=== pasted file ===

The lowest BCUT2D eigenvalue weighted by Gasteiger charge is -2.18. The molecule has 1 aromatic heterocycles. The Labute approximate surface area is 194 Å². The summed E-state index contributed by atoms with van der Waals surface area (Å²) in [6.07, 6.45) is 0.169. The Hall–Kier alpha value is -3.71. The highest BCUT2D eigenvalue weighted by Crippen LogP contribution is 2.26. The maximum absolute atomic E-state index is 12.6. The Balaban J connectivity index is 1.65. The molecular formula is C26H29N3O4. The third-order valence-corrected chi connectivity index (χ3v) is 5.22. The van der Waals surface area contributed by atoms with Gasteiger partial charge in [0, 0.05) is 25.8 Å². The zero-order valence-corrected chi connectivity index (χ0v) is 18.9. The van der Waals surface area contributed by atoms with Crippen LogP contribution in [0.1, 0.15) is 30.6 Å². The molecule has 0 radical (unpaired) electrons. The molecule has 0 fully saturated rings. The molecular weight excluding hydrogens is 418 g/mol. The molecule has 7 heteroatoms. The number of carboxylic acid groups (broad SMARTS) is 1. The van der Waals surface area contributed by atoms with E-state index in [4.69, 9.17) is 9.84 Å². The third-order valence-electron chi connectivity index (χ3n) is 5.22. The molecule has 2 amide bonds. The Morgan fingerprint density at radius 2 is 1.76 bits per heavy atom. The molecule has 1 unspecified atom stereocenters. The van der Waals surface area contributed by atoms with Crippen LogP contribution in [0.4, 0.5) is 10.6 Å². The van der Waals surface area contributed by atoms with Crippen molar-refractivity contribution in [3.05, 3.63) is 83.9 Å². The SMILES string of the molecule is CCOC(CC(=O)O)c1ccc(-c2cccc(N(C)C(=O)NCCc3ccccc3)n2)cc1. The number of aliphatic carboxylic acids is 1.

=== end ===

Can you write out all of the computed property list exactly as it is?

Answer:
The lowest BCUT2D eigenvalue weighted by Gasteiger charge is -2.18. The molecule has 1 aromatic heterocycles. The Labute approximate surface area is 194 Å². The summed E-state index contributed by atoms with van der Waals surface area (Å²) in [6.07, 6.45) is 0.169. The Hall–Kier alpha value is -3.71. The highest BCUT2D eigenvalue weighted by Crippen LogP contribution is 2.26. The maximum absolute atomic E-state index is 12.6. The Balaban J connectivity index is 1.65. The molecular formula is C26H29N3O4. The third-order valence-corrected chi connectivity index (χ3v) is 5.22. The van der Waals surface area contributed by atoms with Gasteiger partial charge in [0, 0.05) is 25.8 Å². The zero-order valence-corrected chi connectivity index (χ0v) is 18.9. The van der Waals surface area contributed by atoms with Crippen LogP contribution in [0.1, 0.15) is 30.6 Å². The molecule has 0 radical (unpaired) electrons. The molecule has 0 fully saturated rings. The molecular weight excluding hydrogens is 418 g/mol. The molecule has 7 heteroatoms. The number of carboxylic acid groups (broad SMARTS) is 1. The van der Waals surface area contributed by atoms with E-state index in [4.69, 9.17) is 9.84 Å². The third-order valence-electron chi connectivity index (χ3n) is 5.22. The molecule has 2 amide bonds. The Morgan fingerprint density at radius 2 is 1.76 bits per heavy atom. The molecule has 1 unspecified atom stereocenters. The van der Waals surface area contributed by atoms with Crippen LogP contribution in [0.4, 0.5) is 10.6 Å². The van der Waals surface area contributed by atoms with Crippen molar-refractivity contribution in [3.05, 3.63) is 83.9 Å². The SMILES string of the molecule is CCOC(CC(=O)O)c1ccc(-c2cccc(N(C)C(=O)NCCc3ccccc3)n2)cc1. The number of aliphatic carboxylic acids is 1.